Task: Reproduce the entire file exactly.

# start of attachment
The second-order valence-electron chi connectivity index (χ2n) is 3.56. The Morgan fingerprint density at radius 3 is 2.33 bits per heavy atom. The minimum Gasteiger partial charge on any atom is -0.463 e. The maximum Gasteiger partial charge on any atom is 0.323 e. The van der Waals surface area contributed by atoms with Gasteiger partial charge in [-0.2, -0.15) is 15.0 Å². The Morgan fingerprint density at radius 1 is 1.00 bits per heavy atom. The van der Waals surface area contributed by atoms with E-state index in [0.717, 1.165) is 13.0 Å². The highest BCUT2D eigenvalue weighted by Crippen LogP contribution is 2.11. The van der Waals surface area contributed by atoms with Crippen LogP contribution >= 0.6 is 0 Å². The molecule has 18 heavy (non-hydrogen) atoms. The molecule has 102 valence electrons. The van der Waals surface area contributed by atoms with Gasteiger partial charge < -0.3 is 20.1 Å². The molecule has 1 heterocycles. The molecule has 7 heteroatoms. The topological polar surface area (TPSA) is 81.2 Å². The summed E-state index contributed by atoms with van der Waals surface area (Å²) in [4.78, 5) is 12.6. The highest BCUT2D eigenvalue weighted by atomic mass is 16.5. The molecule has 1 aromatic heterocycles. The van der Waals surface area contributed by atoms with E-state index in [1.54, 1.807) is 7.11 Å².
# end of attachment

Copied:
The second-order valence-electron chi connectivity index (χ2n) is 3.56. The Morgan fingerprint density at radius 3 is 2.33 bits per heavy atom. The minimum Gasteiger partial charge on any atom is -0.463 e. The maximum Gasteiger partial charge on any atom is 0.323 e. The van der Waals surface area contributed by atoms with Gasteiger partial charge in [-0.2, -0.15) is 15.0 Å². The Morgan fingerprint density at radius 1 is 1.00 bits per heavy atom. The van der Waals surface area contributed by atoms with E-state index in [0.717, 1.165) is 13.0 Å². The highest BCUT2D eigenvalue weighted by Crippen LogP contribution is 2.11. The van der Waals surface area contributed by atoms with Crippen LogP contribution >= 0.6 is 0 Å². The molecule has 18 heavy (non-hydrogen) atoms. The molecule has 102 valence electrons. The van der Waals surface area contributed by atoms with Gasteiger partial charge < -0.3 is 20.1 Å². The molecule has 1 heterocycles. The molecule has 7 heteroatoms. The topological polar surface area (TPSA) is 81.2 Å². The summed E-state index contributed by atoms with van der Waals surface area (Å²) in [4.78, 5) is 12.6. The highest BCUT2D eigenvalue weighted by atomic mass is 16.5. The molecule has 1 aromatic heterocycles. The van der Waals surface area contributed by atoms with E-state index in [1.54, 1.807) is 7.11 Å².